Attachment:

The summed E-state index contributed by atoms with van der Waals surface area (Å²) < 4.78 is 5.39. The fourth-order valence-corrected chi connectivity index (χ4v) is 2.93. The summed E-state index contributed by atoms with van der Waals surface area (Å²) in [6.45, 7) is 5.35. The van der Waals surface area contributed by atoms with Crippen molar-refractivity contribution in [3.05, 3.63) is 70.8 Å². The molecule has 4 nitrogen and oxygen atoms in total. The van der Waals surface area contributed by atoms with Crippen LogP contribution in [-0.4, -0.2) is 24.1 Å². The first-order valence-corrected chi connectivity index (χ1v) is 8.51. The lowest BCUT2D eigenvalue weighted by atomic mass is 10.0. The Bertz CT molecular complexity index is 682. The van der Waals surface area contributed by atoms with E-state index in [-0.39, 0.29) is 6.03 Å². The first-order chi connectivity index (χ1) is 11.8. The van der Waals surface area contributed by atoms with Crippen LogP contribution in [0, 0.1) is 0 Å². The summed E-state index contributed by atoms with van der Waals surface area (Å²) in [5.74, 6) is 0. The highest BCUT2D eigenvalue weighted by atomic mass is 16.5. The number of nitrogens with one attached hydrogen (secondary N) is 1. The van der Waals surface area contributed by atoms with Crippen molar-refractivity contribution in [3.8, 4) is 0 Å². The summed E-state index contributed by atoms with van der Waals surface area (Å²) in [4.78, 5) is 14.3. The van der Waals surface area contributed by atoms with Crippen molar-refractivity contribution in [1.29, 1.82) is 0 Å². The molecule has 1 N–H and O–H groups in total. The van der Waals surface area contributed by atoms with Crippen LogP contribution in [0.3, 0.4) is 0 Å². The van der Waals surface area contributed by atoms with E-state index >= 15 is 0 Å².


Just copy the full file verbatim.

The summed E-state index contributed by atoms with van der Waals surface area (Å²) < 4.78 is 5.39. The fourth-order valence-corrected chi connectivity index (χ4v) is 2.93. The summed E-state index contributed by atoms with van der Waals surface area (Å²) in [6.45, 7) is 5.35. The van der Waals surface area contributed by atoms with Crippen molar-refractivity contribution in [3.05, 3.63) is 70.8 Å². The molecule has 4 nitrogen and oxygen atoms in total. The van der Waals surface area contributed by atoms with Crippen LogP contribution in [-0.4, -0.2) is 24.1 Å². The first-order valence-corrected chi connectivity index (χ1v) is 8.51. The lowest BCUT2D eigenvalue weighted by atomic mass is 10.0. The Bertz CT molecular complexity index is 682. The van der Waals surface area contributed by atoms with E-state index in [-0.39, 0.29) is 6.03 Å². The first-order chi connectivity index (χ1) is 11.8. The van der Waals surface area contributed by atoms with Crippen LogP contribution in [0, 0.1) is 0 Å². The summed E-state index contributed by atoms with van der Waals surface area (Å²) in [5.74, 6) is 0. The highest BCUT2D eigenvalue weighted by atomic mass is 16.5. The number of nitrogens with one attached hydrogen (secondary N) is 1. The van der Waals surface area contributed by atoms with Crippen molar-refractivity contribution in [3.8, 4) is 0 Å². The summed E-state index contributed by atoms with van der Waals surface area (Å²) in [4.78, 5) is 14.3. The van der Waals surface area contributed by atoms with Crippen molar-refractivity contribution in [1.29, 1.82) is 0 Å². The molecule has 1 N–H and O–H groups in total. The van der Waals surface area contributed by atoms with Crippen LogP contribution in [0.3, 0.4) is 0 Å². The van der Waals surface area contributed by atoms with E-state index >= 15 is 0 Å².